Though ancient grains like quinoa, millet, chia, oats, amaranth, and flax may have names that sound new or trendy to many of us, they have actually been around for centuries. Thousands of years ago, these grains were sacred and held their place as “food for the gods.” So, what may look like just a side dish to us was a main staple for so many populations across the globe.
Grains have become especially buzz-worthy in the last few years due to an increase in food sensitivities as well as a surge in consumers’ desire to look for healthy and trendy options. The current push is for getting back to basics – going back to the foods of our ancestors, including foods that are versatile, clean, and as close to their natural form as possible.
Although these grains are somewhat simple and basic, I’ve noticed that in conversations I’ve had with my patients and with journalists, that these grains mystify many of us and we’ve fallen prey to carb misconceptions and myth-information.
Since carbohydrates are often the nutrient we love to hate (but really love!), let’s clear up the confusion and start welcoming these grains to your table.
Myth: Grains are high in calories.
Fact: Whole grains could actually help you lose weight.
When eaten in proper portions, grains do not contribute an excessive amount of calories; they are comparable in calories to foods like better-known grains like rice or couscous. Grains not only provide important nutrients you need, like fiber, protein, and a host of vitamins and minerals, but they also help you feel that full-and-satisfied feeling, which could prevent you from overeating and improperly snacking.
In other words, these ancient grains could play an important role in weight control — and they’re quite different than highly processed carbs that are quickly digested and absorbed, and possibly stripped of valuable nutrients.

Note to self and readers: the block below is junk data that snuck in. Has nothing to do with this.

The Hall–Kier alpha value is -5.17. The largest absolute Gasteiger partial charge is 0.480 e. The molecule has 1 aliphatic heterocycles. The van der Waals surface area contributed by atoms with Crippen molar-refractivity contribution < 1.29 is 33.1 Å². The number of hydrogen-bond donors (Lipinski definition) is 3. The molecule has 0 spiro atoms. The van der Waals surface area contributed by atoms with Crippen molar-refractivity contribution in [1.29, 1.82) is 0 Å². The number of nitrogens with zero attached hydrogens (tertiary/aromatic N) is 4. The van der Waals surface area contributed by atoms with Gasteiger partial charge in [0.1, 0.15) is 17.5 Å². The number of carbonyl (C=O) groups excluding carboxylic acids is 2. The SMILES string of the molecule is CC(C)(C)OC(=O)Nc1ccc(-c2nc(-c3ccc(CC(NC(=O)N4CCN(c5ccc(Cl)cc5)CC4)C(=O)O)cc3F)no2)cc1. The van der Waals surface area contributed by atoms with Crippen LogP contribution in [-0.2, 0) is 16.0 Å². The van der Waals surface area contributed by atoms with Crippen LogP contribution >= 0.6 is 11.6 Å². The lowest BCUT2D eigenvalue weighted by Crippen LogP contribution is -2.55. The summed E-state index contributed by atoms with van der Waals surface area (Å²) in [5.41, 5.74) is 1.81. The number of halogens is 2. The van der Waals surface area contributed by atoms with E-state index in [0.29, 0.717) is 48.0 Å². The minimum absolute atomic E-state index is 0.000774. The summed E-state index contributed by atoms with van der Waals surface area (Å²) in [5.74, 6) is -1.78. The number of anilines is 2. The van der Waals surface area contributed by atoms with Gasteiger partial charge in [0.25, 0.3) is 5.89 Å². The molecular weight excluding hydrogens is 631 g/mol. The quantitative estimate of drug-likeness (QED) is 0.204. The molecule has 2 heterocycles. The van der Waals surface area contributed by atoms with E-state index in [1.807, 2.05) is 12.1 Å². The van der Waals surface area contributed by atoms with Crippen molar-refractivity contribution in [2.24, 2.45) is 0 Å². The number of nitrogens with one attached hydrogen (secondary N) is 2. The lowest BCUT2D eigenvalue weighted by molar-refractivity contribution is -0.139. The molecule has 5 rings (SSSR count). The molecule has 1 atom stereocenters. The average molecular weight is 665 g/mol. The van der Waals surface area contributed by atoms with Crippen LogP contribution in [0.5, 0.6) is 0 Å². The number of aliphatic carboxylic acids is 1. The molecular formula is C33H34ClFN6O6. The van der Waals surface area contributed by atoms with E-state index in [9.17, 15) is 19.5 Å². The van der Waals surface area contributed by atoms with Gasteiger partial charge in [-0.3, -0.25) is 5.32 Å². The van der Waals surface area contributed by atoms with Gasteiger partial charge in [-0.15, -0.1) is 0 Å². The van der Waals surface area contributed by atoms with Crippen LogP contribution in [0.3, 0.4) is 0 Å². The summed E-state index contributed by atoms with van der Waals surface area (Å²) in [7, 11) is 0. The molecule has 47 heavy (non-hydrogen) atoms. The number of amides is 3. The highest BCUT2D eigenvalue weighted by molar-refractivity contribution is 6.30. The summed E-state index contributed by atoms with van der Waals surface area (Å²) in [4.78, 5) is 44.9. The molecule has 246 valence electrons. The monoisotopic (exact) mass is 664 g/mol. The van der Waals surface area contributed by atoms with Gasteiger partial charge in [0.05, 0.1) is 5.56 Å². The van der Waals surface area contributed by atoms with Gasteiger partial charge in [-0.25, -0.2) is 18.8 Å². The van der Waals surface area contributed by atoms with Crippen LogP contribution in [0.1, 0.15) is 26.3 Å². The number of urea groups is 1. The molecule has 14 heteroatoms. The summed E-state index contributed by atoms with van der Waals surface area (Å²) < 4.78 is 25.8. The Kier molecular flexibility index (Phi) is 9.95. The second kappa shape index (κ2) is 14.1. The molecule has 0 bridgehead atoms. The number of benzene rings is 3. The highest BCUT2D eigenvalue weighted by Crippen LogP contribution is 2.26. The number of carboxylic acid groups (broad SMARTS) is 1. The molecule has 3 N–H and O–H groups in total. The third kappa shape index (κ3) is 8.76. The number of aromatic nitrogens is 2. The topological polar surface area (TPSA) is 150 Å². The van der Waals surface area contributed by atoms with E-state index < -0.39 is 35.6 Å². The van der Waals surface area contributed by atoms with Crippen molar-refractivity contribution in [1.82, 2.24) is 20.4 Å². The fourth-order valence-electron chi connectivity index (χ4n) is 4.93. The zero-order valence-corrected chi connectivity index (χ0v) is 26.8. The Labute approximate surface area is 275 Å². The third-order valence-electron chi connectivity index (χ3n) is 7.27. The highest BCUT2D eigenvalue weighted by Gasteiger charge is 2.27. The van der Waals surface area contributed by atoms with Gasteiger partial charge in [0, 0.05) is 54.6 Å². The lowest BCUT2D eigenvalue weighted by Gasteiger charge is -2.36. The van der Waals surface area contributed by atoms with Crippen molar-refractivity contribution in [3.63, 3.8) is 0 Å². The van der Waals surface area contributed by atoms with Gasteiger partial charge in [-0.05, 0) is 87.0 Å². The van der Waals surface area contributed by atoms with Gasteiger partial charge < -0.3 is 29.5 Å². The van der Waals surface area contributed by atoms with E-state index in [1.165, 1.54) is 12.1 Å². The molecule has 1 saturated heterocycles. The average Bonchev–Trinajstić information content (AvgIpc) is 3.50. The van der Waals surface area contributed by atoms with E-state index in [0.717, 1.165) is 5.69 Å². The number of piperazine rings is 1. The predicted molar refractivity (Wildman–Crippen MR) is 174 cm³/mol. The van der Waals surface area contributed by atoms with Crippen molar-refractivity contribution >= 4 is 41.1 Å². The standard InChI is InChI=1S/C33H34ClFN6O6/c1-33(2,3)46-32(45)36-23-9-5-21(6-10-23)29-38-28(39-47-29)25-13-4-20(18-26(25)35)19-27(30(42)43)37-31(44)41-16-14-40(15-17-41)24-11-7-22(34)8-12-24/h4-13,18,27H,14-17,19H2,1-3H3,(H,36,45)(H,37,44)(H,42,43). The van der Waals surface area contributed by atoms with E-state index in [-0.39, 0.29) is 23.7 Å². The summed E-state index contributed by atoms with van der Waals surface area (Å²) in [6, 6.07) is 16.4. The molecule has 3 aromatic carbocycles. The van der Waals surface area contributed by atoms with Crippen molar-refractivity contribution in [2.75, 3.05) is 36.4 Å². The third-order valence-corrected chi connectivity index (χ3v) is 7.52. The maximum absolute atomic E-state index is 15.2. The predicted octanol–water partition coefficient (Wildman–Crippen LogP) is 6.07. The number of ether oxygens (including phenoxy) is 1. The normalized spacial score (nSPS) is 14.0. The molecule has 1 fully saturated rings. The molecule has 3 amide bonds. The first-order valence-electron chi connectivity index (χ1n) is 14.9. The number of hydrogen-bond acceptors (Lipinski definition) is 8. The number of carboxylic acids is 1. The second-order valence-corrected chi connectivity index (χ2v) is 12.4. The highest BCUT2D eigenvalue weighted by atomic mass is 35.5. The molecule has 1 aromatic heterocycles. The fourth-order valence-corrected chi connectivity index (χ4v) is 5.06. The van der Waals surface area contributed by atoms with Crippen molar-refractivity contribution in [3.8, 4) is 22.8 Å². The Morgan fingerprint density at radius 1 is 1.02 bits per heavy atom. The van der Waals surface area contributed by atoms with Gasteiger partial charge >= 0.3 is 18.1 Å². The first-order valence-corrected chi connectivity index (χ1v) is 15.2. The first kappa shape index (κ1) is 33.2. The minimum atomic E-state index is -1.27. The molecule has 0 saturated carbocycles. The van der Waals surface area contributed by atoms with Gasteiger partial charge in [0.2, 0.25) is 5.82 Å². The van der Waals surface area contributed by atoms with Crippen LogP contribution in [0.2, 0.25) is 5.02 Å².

Myth: Grains make you bloated.
Fact: Ancient grains can provide a moving experience!
The “bloated” feeling some may complain about when first incorporating whole grains into their diets could be due to their fiber content, especially if a person is not used to eating fiber.
To avoid digestive upset from adding too much fiber too quickly, increase consumption gradually, and always pair fiber with water … an ideal marriage!
(And by the way, for quick tips to beat bloat in general: Grab a mug of chamomile or peppermint tea, eat slowly, don’t go for too long between meals to eat, don’t drink through a straw, don’t chew gum, and by all means, don’t give up grains!)
Myth: Whole grains are not gluten-free.
Fact: It depends on the grain you’re going with.
While some whole grains, like wheat, DO contain gluten, there are certain whole grains that are certainly gluten-free, including:
- Buckwheat (Despite the word ‘wheat’ within.)
- Oats (Check labels carefully to be sure they are truly gluten-free.)
- Rice & wild rice
Gluten-free whole grains are safe for those with celiac disease, or a gluten allergy or intolerance, but it’s important that you read labels carefully and use products that are produced by reputable food companies.
Myth: Ancient grains have no taste.
Fact: Ancient grains can be delicious.
There are preconceived notions about these foods tasting “too healthy,” or plain — and if you ever tasted the gluten-free products of the past, you’d know why they contributed to that reputation: They were awful! But today’s gluten-free choices tell another story altogether, since many brands are highlighting ancient grains to bring consumers more variety, health benefits and, of course, great taste.
Indeed, many breads, cereals, and grains are not tasteless gluten-free products, but instead are tasty products that happen to be gluten-free! Moreover, you can add you favorite seasonings and spices to boost nutritional value while jazzing up an otherwise typical meal.
You don’t have to be troubled by gluten intolerance to reap the benefits of these ancient grains. They can benefit your whole family – even if you don’t need a gluten-free diet or if you’re perfectly healthy. Ancient grains can be included in any dish where you would normally use rice or oats. For example, you can make chia pudding instead of cereal for breakfast, or a quinoa side dish with dried fruit and nuts instead of rice pilaf. Many ancient grains can also be ground into flour to be used for baking.
There’s a wealth of recipes available for preparing ancient grains creatively, deliciously, and easily. For two of my favorite grainy recipes that are also gluten-free, check out my delish quinoa dish as well as the flavorful topping for salmon that my kids actually request!
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